Thursday 1 April 2021

Book Review: The Girl from the Island by Lorna Cook

The Girl from the Island by Lorna Cook book cover

AD* | A world at war.

One woman will risk everything.

Another will uncover her story.

1940: When the island of Guernsey is invaded by the Nazis, two sisters are determined to rebel in any way they can. But when forced to take in a German soldier, they are shocked to find a familiar face on their doorstep – a childhood friend who has now become their enemy.

2016: Two generations later, Lucy returns to Guernsey after the death of a distant cousin. As she prepares the old family house for sale, Lucy discovers a box of handwritten notes, one word standing out: resistance. Lucy’s search for the author will uncover the story of a forgotten sister who vanished from the island one night, never to be seen again. 

Poignant and atmospheric, The Girl from the Island is a gripping five-star read!

This book is historical fiction at its best. The dual-timeline narrative is split between the past (1940) and the present (2016), yet both halves of the story are expertly woven together. It's a hauntingly beautiful book packed with twists and turns right to the very end.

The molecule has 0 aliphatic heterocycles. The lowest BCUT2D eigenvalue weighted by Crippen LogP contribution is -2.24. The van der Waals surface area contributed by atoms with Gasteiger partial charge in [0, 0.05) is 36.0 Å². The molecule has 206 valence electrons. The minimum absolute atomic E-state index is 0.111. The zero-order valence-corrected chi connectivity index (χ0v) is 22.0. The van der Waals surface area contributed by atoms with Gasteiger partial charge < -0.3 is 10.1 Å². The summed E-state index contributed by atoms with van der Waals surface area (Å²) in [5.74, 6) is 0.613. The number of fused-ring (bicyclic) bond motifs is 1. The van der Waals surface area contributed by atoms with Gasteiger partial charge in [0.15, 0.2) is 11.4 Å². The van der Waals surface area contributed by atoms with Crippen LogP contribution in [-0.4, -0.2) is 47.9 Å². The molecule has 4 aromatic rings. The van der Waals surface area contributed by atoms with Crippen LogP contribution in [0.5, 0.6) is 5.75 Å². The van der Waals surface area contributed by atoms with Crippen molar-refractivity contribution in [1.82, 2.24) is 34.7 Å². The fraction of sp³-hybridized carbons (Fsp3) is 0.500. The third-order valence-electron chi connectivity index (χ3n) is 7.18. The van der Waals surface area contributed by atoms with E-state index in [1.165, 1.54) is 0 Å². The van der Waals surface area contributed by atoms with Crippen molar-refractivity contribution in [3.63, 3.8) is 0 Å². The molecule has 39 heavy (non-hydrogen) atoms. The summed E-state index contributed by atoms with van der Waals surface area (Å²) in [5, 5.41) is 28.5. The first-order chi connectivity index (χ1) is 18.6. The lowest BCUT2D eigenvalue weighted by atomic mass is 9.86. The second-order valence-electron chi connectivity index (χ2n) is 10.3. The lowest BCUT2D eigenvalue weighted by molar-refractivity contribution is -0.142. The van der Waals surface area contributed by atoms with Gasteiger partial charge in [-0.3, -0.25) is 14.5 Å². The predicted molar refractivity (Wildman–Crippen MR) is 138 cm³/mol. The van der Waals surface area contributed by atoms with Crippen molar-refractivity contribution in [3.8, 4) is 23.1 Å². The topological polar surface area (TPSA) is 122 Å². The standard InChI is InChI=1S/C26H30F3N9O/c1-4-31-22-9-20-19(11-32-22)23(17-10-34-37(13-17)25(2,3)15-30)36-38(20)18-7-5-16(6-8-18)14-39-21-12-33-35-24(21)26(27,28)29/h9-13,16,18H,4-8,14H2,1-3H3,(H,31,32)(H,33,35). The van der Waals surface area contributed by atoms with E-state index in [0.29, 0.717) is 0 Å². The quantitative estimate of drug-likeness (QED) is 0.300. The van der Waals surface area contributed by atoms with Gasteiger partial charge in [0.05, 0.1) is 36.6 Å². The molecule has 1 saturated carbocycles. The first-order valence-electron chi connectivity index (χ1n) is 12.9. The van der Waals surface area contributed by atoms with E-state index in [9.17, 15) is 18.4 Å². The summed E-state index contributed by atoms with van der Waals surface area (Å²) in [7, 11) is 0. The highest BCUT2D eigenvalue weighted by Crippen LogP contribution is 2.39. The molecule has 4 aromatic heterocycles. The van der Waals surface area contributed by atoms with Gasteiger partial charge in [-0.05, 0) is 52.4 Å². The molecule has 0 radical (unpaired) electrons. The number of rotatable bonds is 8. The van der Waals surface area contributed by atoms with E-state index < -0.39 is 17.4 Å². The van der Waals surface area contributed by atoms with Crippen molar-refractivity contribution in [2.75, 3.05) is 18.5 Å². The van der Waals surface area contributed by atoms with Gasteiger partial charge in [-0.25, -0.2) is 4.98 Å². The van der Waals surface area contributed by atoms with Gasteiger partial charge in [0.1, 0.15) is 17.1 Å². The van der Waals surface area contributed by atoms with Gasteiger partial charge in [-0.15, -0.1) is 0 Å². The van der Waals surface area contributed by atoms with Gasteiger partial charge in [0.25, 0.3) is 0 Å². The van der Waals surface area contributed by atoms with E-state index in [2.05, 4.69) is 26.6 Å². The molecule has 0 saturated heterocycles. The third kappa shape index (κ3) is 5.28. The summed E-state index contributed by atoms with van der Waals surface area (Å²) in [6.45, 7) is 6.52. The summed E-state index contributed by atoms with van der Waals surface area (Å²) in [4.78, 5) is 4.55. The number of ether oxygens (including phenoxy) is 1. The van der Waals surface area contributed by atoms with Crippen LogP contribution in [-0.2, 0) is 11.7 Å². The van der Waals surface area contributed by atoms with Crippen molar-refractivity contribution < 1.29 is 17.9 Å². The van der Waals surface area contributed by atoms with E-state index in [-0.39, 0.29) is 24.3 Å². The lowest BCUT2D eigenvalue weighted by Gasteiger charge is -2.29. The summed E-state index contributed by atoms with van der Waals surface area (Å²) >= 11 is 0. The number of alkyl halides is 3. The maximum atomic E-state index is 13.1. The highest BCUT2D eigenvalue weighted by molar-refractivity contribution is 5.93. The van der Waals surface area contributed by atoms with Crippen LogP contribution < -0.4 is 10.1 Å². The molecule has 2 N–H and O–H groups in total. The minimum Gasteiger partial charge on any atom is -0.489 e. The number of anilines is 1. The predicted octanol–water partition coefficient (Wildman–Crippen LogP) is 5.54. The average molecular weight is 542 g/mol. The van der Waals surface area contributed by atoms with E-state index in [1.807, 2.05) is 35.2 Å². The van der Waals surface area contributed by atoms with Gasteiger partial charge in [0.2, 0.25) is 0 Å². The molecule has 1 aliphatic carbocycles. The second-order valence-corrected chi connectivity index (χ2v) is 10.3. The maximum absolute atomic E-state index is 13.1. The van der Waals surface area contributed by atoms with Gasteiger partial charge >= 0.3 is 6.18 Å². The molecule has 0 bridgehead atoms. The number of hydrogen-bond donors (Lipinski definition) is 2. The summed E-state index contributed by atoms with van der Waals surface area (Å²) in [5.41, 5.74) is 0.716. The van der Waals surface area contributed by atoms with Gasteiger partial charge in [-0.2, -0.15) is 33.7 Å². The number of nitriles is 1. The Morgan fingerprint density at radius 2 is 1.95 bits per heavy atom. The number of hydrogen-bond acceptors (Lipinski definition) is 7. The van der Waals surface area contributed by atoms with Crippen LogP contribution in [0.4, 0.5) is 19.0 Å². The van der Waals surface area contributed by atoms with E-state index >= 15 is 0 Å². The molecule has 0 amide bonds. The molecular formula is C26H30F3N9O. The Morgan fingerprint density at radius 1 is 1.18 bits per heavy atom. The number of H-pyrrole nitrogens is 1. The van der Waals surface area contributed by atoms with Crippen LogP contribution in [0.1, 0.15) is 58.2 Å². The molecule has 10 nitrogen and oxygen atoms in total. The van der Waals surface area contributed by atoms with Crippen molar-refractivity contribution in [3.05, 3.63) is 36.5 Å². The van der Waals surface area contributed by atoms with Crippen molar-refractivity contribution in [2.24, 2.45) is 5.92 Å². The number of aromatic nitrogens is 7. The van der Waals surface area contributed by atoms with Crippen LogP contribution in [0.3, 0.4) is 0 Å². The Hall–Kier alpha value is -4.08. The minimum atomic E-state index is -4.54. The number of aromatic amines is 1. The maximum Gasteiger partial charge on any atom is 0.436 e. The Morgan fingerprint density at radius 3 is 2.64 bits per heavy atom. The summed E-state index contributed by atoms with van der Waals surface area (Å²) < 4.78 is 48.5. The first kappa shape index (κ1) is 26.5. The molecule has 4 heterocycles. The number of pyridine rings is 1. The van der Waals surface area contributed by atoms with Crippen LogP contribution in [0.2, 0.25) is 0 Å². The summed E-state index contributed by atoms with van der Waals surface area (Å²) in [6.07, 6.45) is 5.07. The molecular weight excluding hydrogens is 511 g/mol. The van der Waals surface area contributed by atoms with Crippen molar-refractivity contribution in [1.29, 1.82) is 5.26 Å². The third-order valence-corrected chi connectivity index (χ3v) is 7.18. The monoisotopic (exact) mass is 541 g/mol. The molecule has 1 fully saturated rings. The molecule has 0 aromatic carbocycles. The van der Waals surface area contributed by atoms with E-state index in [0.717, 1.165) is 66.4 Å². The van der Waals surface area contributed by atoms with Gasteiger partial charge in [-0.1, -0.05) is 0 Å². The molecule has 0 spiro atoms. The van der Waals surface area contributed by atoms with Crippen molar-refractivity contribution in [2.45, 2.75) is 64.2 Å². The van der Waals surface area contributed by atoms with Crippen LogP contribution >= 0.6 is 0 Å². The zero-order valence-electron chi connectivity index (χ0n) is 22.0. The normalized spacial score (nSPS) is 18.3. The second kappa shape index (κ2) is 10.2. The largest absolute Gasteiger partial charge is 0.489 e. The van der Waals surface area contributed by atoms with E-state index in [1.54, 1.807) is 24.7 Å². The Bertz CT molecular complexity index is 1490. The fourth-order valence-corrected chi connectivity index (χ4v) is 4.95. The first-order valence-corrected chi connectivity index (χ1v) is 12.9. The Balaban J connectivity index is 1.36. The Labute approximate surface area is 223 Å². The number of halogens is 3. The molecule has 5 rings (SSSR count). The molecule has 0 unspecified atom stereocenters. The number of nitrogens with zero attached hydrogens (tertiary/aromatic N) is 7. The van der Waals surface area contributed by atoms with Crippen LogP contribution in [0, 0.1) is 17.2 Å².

There are striking similarities between both stories, many of which are uncovered as the plot progresses. The book is cleverly written so that key events from each timeline seem to occur almost simultaneously, despite the separating decades. This also adds suspense to the novel - this is certainly a real page-turner!

The characters are relatable and likeable - they all have their flaws, but each is interesting and well-rounded. Young Dido is youthful and energetic, whereas her mysterious sister Persephone is sensible and much more guarded. In the present-day narrative, Lucy is at a crossroads in her life and unsure where to go next. Her relationship with her sister Clara is often fractious but she finds a sympathetic ear in Will, Dido's neighbour. As the story progresses, each of these characters become increasingly interlinked as Lucy and Will join forces to uncover the secrets of the past.

Although the characters are fictitious, much of the background and wider events in the book are based on real historical occurrences during the German Occupation of the Channel Islands. This makes the book even more striking; it adds an extra personal touch in memory of the islanders who tragically lost their lives during the war. 

I loved The Girl from the Island and if you read it, I hope you will too! 

Rating: 5 stars

The Girl from the Island is available to buy now. 

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* I received a copy of this book in exchange for an honest review

Will you be reading the book? Let me know in the comments below! 

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